In this loose adaptation of the first postmodern Russian novel by Venedik Yerofeyev, poet-drunkard Vienya traverses Moscow in an attempt to catch a train to visit his beloved in the distant suburb of Petuskhi. More…
Along the way, he is haunted by fantastic visions, and two mysterious women, seemingly determined to frustrate his plans. In the tradition of anti-theater and the works The Living Theater, Bread and Puppet, and Grotowski, "All Roads" rejects naturalistic forms of storytelling. Instead, a sequence of maniacal fever dreams explore Soviet life through the lens of Vienya’s troubled mind. The show was produced in a developmental run last spring.
See it if you are interested in how one company channels the Eastern European theater avant-garde of the 1960s & 1970s for a new century.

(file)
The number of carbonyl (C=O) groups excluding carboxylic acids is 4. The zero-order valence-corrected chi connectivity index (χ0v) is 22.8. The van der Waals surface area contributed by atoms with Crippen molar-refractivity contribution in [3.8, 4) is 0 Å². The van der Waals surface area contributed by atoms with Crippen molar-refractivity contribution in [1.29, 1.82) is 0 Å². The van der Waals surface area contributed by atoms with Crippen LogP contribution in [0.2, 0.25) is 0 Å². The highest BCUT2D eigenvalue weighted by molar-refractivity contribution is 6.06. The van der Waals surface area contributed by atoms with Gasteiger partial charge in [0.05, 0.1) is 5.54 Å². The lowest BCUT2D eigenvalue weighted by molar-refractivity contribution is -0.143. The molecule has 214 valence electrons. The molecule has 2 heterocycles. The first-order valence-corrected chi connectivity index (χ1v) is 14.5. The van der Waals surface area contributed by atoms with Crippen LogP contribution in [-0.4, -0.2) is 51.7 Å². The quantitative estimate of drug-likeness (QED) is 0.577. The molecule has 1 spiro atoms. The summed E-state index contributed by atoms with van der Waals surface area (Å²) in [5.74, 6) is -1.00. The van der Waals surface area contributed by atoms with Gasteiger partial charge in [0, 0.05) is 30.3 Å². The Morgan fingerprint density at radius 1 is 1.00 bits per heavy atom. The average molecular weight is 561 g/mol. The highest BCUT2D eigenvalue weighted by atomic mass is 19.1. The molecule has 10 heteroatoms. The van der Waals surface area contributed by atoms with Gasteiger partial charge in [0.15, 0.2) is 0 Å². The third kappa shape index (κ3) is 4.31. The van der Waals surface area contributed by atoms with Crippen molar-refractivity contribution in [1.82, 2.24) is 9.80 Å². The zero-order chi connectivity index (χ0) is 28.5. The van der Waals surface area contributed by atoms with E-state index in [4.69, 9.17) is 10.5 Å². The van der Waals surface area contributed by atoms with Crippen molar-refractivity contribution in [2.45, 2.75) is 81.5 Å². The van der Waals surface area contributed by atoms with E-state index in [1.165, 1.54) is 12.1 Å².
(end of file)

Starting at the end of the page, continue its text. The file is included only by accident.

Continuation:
Don't see it if you are expecting a dramatic plot, or even a memorable assemblage of stage pictures.
See it if you've never experienced inventive experimental avant-garde theater. It's def not for everyone, but worth stepping out of the box for it.
Don't see it if you expect a clear str8-forward linear story. Do your homework. This is str8-forward over-the-topness in full-force, full speed ahead.